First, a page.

What are the two leading questions for the bottled water industry when discussing PET? In the first of three interviews, Water Innovation magazine asks Cees van Dongen, director sustainable packaging solutions, Coca-Cola Europe.
There have been dozens of lightweighting initiatives in the past few years, dramatically reducing wall thickness and neck heights. In preform production and bottle blowing, huge energy savings have also been achieved. What's next? Can bottles really become any lighter, and can production become even more energy efficient? How do you see the future? Where will the next big breakthroughs come from?
Cees van Dongen: At Coke, lightweighting of PET bottles has been a focus area for many years. More than half our volume is going to market in PET with a tendency to grow even further. Also, all packaging combined is the single biggest contributor to our product and services carbon footprint. Therefore, it makes sense from a resource efficiency as well as from an economics perspective to look at weight reduction opportunities.
And we have been making progress in that field. Where a 50cl CSD bottle would easily weigh 30g only seven or eight years ago, we’re now closer to 20g. Over the next 5-10 years, this may even further decrease to 16g or 17g. In other words, progress, yes, but not with the same pace as in the recent past. There are a number of reasons behind this 'flattening out' of the curve:
- Shelf life considerations – We are getting closer to the point where further wall thickness reduction starts to impair product quality over the minimum required shelf life period. This by itself creates a limit for further weight reduction when we can go no further with stretch ratio increase and intrinsic properties of PET remain as they are today.
- Customer and consumer acceptance – Flimsiness of bottles appear to be of importance and concern to consumers and customers when handling thin-walled bottles, thus creating a barrier towards further lightweighting.
- Design considerations – Obviously, one could think of using scavengers or barriers to decrease gas permeability, but we are very aware of the potentially negative effects such materials may have on the the recycling of post-consumer bottles. It is for that reason that Coke has welcomed, and in fact has pushed internally and externally, the universal use of design for recycling guidelines. These guidelines, created under the auspices of the European PET Bottle Platform, have received wide recognition.
- Use of recycled content – Experience over the past 15 years in dealing with recycled content has shown us that the behaviour of recycled material in preforms and blown bottles is not exactly similar to virgin material. Bottle defects due to holes and de-lamination, as well as colour effects, are more commonplace with recycled content as without it in particular it seems when making use of preform designs with high stretch ratios. As many brand owners do insist on having recycled material in their bottles, finding a good balance or sweet spot between design, bottle weight and level of recycled content is of more relevance than plain lightweighting.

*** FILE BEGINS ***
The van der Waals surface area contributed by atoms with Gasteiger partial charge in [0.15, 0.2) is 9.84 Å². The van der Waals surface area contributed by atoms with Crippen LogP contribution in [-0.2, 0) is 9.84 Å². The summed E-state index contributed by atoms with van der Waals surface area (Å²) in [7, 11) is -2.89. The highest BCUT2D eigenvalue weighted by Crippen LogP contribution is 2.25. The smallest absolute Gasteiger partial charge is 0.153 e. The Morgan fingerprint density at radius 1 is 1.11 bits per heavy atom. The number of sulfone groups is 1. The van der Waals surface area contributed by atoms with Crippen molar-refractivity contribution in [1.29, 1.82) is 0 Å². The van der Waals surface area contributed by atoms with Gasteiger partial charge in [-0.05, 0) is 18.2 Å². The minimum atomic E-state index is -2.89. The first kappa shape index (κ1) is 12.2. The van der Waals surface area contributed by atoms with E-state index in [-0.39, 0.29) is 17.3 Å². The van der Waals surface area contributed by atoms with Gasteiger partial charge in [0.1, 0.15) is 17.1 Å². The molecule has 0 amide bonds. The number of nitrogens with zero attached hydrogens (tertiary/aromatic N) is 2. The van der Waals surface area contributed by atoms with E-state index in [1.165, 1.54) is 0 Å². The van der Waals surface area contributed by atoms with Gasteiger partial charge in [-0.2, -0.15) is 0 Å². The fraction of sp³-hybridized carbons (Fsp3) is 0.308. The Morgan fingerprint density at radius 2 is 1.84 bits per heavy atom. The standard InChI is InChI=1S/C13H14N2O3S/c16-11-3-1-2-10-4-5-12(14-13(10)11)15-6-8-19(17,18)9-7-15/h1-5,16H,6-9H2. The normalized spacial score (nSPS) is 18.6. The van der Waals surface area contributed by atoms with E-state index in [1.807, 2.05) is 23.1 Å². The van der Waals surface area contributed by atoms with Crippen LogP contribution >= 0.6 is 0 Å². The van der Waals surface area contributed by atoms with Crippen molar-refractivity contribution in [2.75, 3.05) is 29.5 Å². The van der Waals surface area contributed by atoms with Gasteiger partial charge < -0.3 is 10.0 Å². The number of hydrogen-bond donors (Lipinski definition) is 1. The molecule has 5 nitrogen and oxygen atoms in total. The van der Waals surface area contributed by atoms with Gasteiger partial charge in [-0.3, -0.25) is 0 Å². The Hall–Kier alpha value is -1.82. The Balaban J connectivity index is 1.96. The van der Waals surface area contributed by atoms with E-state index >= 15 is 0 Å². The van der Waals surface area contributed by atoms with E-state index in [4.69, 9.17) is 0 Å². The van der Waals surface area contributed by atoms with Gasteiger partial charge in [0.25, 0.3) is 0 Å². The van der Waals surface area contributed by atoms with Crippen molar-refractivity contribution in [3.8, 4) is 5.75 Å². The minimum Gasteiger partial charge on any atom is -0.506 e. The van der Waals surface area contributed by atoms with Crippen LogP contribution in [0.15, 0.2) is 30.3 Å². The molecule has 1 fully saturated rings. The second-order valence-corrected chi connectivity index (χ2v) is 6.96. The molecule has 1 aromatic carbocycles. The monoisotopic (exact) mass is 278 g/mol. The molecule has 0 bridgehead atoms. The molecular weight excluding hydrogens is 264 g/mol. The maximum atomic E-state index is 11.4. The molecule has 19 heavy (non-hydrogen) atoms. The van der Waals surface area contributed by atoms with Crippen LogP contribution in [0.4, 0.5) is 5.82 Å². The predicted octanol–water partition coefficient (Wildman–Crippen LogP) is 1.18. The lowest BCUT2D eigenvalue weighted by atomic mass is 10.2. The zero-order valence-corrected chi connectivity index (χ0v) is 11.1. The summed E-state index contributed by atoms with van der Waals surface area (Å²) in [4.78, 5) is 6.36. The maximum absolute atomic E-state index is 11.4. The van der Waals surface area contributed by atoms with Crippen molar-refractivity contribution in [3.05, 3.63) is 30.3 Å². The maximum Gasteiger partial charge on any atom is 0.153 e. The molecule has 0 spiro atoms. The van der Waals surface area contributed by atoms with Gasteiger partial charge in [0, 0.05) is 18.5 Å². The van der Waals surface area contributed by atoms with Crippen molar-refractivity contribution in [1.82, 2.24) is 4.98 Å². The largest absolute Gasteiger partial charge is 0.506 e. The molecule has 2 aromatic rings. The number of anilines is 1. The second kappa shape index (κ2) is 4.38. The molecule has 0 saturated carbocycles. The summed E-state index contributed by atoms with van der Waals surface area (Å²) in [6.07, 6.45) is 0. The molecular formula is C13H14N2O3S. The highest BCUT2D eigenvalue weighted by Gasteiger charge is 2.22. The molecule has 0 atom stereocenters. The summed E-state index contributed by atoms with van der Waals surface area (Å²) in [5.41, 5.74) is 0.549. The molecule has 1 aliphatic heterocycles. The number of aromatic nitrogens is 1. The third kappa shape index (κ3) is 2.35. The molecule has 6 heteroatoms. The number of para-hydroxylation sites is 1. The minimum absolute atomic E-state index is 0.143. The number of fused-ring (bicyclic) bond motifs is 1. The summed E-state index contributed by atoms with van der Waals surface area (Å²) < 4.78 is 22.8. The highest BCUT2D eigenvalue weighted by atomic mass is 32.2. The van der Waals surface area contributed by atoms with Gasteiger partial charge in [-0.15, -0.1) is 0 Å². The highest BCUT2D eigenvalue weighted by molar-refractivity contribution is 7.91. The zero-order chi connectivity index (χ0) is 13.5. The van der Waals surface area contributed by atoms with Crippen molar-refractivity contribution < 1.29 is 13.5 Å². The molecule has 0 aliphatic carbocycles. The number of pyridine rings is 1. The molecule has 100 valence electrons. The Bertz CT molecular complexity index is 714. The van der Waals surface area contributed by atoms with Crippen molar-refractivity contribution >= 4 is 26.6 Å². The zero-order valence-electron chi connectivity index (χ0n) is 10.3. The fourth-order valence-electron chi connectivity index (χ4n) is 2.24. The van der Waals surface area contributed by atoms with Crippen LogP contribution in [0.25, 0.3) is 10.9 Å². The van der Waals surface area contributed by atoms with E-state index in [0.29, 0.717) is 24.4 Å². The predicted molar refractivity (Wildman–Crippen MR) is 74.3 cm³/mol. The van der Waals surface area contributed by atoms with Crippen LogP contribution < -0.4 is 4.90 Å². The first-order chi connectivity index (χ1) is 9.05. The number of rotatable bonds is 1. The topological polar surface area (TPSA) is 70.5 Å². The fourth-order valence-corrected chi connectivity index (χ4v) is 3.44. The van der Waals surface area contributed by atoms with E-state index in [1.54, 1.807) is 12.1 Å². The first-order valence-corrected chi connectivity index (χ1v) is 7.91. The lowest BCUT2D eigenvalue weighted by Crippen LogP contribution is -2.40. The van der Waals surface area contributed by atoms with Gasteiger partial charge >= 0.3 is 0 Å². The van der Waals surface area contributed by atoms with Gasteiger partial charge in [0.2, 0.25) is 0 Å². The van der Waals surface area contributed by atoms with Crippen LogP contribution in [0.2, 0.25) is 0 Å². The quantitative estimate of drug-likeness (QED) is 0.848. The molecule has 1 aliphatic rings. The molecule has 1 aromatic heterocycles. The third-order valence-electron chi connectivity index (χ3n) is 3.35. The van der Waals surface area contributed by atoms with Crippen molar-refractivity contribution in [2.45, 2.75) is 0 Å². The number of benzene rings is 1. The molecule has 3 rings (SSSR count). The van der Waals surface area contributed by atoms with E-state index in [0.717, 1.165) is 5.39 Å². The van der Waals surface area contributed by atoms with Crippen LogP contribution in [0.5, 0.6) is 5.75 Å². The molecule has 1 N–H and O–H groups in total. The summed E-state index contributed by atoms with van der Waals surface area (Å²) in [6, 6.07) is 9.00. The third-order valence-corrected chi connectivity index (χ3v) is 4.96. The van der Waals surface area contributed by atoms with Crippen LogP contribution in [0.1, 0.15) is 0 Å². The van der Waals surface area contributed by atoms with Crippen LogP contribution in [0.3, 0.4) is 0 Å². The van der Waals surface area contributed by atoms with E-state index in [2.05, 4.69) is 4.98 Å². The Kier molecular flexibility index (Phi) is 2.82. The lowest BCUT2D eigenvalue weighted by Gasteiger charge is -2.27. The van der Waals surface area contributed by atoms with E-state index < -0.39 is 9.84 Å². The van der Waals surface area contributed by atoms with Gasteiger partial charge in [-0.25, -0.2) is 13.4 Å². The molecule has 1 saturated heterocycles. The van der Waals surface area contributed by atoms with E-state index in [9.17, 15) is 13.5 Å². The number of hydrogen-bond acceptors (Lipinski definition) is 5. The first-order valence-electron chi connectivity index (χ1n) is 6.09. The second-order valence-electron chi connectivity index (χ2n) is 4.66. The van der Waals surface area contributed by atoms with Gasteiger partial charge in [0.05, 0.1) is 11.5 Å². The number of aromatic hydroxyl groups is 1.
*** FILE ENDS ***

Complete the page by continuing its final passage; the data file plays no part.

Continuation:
So what is next? No ground-breaking stuff around lightweighting for PET bottles over and above the incremental resource efficiency improvements that are still possible. When anything spectacular happens, it will be through the introduction of alternative materials such as PEF, which is claimed to have much better barrier properties than PET.
Many brand owners are pushing for greater and greater proportions of recycled PET (rPET) in their bottles, while others are choosing to move over to plant-based PET. What challenges are faced using these new polymers and where do you see the future for rPET? What more can brand owners do to better engage with consumers so that they better understand their role in the recycling loop?
Cees van Dongen: Coke believes that there are opportunities for both rPET and bio-based PET. It’s not either/or, as these two materials are not mutually exclusive. We are using a combination of PlantBottle material with varying degrees of rPET mixed into it in a number of European countries where PlantBottle was introduced recently.
We have no intention to step out of use of rPET at all. For us, rPET is a critical element of our ambitious plans to significantly reduce the carbon footprint reduction of our key packaging materials over the next decade.
There are several challenges connected with rPET and PlantBottle. Constraints in supply are at the top of the list for both materials. For PlantBottle, this obviously has to do with its supply chain being very new and immature.
rPET is a different story. With the amount of bottle PET growing steadily and average collection rates increasing as well, post-consumer PET bottles have grown into a valuable secondary raw material for a number of applications.
Different application end markets such as fibre, sheet and bottle are competing for a limited resource, resulting in a sharp increase of prices over the last few years and no sign of this changing for the foreseeable future.
Coke therefore abandoned the idea of setting itself individual targets for the use of PlantBottle and rPET, instead looking for an optimal combination of both based on availability and cost.
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This article was first published
in Water Innovation.